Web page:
I was a little confused about the accompanying article image and lead text to this Root story about the sale of Ebony magazine:
Four years ago, at the funeral of Ebony magazine founder John H. Johnson, then-Sen. Barack Obama remembered the man who almost single-handedly built the economic foundation for black-audience periodicals.
Through his magazines, Obama told the more than 2,000 mourners, “he shared countless news, large and small, that had been ignored for so long.”
In my moment of confusion I wondered if—unbeknownst to me—the President was somehow responsible for Ebony‘s fate. Perhaps, on his way back from his losing Chicago Olympics bid, he failed in key secret negotiations to keep the publishing company in its original (Black) family hands?
But no. A more careful reading of the article reveals that Obama’s inclusion in the story was mainly meant to encourage click-overs for the full article.
And what a perfect metaphor for my recent interactions with Ebony. The only issues I have bought recently were the slick commemorative issues chronicling Barack Obama’s rise to the Presidency of the United States. I have a feeling the same would be said for many Black folks my age and younger. I would not be surprised if the election and inauguration made the mag temporarily flush with cash and readership.
To be fair, it is not often that I purchase a hard copy of any print magazine. I will buy the occasional thick magazine when I am flying on a plane. I will buy up a stack of home decor or DIY magazines if I am about to embark on a weekend fix-it job around my house. But that is about it. I have not subscribed to any magazine since I got a free subscription to Essence at Black Expo and used my unused frequent flyer airline points to get a Wired subscription—both a couple years ago.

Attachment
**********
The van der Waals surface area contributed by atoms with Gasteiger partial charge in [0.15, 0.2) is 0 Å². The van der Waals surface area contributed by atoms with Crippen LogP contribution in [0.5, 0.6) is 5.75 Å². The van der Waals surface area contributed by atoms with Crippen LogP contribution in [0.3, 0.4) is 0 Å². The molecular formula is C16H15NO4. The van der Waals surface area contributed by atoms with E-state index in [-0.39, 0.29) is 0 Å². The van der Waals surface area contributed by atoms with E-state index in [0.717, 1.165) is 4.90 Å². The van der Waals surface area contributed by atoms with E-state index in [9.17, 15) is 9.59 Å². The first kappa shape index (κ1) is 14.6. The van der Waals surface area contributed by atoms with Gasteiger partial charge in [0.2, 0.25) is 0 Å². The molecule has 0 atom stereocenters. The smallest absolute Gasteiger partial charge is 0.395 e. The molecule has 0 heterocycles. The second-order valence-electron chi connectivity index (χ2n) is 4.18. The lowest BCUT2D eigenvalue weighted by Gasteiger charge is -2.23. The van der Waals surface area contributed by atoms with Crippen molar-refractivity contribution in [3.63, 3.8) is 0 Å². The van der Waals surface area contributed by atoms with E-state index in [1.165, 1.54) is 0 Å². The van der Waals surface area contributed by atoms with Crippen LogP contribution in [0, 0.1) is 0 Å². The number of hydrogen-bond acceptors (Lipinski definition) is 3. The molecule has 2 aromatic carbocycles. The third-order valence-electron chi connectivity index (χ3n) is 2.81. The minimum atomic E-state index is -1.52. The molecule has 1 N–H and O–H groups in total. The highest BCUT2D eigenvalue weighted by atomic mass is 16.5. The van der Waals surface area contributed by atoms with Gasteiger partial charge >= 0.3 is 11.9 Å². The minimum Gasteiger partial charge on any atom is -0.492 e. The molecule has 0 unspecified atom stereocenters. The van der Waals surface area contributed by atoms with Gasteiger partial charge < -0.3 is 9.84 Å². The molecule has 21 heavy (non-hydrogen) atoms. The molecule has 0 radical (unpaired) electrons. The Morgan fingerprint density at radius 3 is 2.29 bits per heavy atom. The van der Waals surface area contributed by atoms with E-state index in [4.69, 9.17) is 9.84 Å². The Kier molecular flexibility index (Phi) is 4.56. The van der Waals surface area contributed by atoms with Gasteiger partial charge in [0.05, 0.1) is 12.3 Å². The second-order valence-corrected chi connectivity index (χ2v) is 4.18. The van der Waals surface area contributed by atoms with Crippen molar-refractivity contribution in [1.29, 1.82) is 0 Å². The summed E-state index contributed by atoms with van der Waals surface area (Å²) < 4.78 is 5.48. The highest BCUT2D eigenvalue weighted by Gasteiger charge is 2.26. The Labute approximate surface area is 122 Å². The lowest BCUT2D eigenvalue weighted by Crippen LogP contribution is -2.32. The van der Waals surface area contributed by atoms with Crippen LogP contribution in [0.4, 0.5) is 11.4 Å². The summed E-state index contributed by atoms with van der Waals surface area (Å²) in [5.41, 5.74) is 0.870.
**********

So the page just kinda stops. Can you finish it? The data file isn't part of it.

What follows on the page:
I get the feeling that I should be lamenting this news about Ebony/Jet. Some people have been saying that this is just another example of “our” stuff being sold off, likely to White buyers. But unless we are one of those Chicago Johnsons, the magazine was never “ours” to begin with. We can, as we have up until now, continue to buy (or not buy) the magazine in whatever new form it may be once it is sold. We can certainly celebrate the place the Johnson Publishing Company publications have held in Black American history and culture.
But I do not think any individual Black person should feel compelled to fault her or himself for not responding to a magazine that no longer represented how we saw ourselves and how we consumed news and entertainment.
(And certainly we can’t place this on the shoulders of Obama.)